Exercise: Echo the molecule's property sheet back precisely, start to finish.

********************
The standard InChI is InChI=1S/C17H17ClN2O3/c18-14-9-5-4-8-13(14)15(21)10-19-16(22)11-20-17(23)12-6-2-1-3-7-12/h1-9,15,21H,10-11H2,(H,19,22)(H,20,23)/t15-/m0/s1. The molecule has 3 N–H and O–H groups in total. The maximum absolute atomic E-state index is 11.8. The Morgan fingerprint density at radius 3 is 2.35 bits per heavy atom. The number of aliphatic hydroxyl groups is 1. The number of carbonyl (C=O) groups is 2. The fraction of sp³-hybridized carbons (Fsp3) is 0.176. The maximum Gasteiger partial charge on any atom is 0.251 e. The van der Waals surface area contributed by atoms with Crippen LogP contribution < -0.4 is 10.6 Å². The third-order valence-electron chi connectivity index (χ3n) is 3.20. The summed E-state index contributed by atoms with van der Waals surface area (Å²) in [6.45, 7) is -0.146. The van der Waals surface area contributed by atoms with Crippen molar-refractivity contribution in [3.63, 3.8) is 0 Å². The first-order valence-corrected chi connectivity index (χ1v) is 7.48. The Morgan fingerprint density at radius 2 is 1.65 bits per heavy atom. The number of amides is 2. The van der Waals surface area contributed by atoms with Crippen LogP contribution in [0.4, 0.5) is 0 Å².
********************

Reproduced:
The standard InChI is InChI=1S/C17H17ClN2O3/c18-14-9-5-4-8-13(14)15(21)10-19-16(22)11-20-17(23)12-6-2-1-3-7-12/h1-9,15,21H,10-11H2,(H,19,22)(H,20,23)/t15-/m0/s1. The molecule has 3 N–H and O–H groups in total. The maximum absolute atomic E-state index is 11.8. The Morgan fingerprint density at radius 3 is 2.35 bits per heavy atom. The number of aliphatic hydroxyl groups is 1. The number of carbonyl (C=O) groups is 2. The fraction of sp³-hybridized carbons (Fsp3) is 0.176. The maximum Gasteiger partial charge on any atom is 0.251 e. The van der Waals surface area contributed by atoms with Crippen LogP contribution < -0.4 is 10.6 Å². The third-order valence-electron chi connectivity index (χ3n) is 3.20. The summed E-state index contributed by atoms with van der Waals surface area (Å²) in [6.45, 7) is -0.146. The van der Waals surface area contributed by atoms with Crippen molar-refractivity contribution in [3.63, 3.8) is 0 Å². The first-order valence-corrected chi connectivity index (χ1v) is 7.48. The Morgan fingerprint density at radius 2 is 1.65 bits per heavy atom. The number of amides is 2. The van der Waals surface area contributed by atoms with Crippen LogP contribution in [0.4, 0.5) is 0 Å².